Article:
Why do they come, these legions of children who risk robbery or rape or death along their tortuous journey through Central America and Mexico, are at the mercy of smugglers, who have heard stories of bodies baking in the Sonoran Desert, who know that many will be caught at the U.S. border and sent back home? What drives them to leave their communities and families and head north by themselves, carrying a small backpack and faith that they will find their way, that they will survive? The conventional wisdom is that these children come to the United States primarily for economic reasons. But when they tell their stories, the answer becomes much more complicated. In fact, many are fleeing violence in their communities, perpetrated by gangs and narcotics rings and vestiges of civil wars. Many flee insufferable violence in their families. Others leave because they live in a level of poverty unimaginable in the United States. This is not simply an issue of immigrants seeking economic opportunity—it is a refugee issue, of people fleeing their homeland because it is no longer safe or viable to live there. They are fleeing to survive. This is a humanitarian crisis.


First, they are assigned the legal status of UAC: Unaccompanied Alien Child—a minor under eighteen, traveling alone, who enters the United States without legal papers. Then they are placed in detention, and their case is taken up by the Department of Health and Human Services while the immigration courts decide whether to deport them to their home country. They remain in detention—often for months--until a family member in the U.S. is found, or until they temporarily are placed with a foster family.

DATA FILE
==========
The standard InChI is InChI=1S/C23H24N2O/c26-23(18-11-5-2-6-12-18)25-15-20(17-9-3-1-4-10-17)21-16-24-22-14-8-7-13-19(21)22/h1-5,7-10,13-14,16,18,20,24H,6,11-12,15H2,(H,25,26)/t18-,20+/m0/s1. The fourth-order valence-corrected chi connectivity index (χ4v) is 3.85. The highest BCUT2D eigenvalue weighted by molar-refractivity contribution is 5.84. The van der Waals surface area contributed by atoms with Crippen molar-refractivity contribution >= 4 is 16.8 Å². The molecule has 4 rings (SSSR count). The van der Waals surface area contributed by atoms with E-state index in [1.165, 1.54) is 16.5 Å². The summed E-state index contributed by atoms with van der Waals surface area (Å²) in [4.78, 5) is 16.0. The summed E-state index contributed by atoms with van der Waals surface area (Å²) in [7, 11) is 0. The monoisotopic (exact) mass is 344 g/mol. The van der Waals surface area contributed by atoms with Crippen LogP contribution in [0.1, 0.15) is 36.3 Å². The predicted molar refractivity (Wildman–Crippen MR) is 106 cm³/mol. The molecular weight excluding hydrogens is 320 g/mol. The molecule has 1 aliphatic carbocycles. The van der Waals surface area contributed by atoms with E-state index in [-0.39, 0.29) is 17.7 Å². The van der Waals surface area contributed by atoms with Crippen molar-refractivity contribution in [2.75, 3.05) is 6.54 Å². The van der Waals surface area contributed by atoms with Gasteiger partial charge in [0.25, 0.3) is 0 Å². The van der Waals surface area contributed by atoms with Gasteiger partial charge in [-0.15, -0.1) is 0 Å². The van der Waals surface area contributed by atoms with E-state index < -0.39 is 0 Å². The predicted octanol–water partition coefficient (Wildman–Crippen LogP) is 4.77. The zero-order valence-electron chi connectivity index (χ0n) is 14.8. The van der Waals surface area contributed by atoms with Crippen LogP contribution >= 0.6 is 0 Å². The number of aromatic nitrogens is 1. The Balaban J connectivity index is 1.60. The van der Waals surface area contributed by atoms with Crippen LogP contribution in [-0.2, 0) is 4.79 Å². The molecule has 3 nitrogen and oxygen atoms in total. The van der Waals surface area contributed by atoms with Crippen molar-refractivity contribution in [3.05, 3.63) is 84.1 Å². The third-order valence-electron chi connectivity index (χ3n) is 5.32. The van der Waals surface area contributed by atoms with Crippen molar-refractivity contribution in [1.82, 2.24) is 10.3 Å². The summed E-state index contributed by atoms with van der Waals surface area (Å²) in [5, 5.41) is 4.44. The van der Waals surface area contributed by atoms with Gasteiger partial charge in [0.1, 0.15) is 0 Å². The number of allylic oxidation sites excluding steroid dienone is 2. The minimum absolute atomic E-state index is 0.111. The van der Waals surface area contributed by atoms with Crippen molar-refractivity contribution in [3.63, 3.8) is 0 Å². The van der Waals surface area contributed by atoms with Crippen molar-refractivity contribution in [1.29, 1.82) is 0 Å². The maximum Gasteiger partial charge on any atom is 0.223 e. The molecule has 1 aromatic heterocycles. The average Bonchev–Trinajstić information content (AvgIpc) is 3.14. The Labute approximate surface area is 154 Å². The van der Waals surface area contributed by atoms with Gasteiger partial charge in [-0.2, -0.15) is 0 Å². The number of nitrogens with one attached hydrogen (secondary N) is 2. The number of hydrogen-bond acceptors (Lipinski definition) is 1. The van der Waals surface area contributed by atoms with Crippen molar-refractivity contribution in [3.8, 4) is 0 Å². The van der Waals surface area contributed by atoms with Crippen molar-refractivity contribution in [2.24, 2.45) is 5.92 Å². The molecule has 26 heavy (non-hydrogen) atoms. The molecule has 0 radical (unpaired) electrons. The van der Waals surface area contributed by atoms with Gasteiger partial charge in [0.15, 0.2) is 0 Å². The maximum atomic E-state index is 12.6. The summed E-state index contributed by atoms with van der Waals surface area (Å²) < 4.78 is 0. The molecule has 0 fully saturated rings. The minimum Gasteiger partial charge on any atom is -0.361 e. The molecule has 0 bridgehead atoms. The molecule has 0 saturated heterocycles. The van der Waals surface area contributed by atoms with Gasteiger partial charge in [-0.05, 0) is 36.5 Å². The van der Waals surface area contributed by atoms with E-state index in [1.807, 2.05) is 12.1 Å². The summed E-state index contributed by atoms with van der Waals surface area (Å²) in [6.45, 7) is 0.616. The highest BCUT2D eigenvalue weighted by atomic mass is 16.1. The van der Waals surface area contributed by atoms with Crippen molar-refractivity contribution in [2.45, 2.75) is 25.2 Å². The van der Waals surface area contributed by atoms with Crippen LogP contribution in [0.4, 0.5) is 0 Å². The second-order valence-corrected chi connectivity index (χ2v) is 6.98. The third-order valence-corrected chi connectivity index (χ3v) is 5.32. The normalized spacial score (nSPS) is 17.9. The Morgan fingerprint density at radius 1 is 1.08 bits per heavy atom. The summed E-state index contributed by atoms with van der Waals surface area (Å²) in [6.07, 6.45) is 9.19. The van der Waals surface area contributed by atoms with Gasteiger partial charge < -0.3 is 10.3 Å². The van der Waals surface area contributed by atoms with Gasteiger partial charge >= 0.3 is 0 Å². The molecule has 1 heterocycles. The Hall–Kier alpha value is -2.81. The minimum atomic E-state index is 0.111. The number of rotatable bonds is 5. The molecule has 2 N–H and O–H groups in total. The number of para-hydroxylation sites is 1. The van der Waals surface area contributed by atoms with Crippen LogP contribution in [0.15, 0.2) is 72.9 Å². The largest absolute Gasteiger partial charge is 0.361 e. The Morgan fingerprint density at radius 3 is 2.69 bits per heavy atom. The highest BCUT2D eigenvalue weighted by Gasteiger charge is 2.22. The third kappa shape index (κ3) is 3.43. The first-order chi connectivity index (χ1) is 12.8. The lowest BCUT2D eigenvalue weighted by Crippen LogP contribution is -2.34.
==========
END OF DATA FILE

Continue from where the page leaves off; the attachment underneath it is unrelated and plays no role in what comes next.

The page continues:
Eventually these children go before an Immigration judge, who has three options: (1) deport the child back to their home country; (2) grant the child asylum because she faces prosecution and severe danger if returned to her homeland; and (3) grant Special Immigrant Juvenile Status (SIJS) because she has been abused, neglected or abandoned by one or both of her parents. Unlike other civil court proceedings involving American youth or adults accused of crimes, undocumented children have no right to a lawyer—they are expected to represent themselves in immigration court. Undocumented and unaccompanied minors can only get a lawyer if they can pay for it, or have the support of immigration rights organizations or pro bono lawyers. Only one out of three of these children ultimately has legal representation--the rest must fend for themselves when they show up in court. 

So, this is the scenario: a poor, often uneducated, child who speaks no English faces off in court against a trained U.S. government prosecutor who uses the arcane and complex immigration laws to demand her deportation. Having no right to an attorney has predictable outcomes: 85% of children with no legal representation end up being deported. 73% of children who have a lawyer obtain asylee or SIJS status and are allowed to remain in the United States.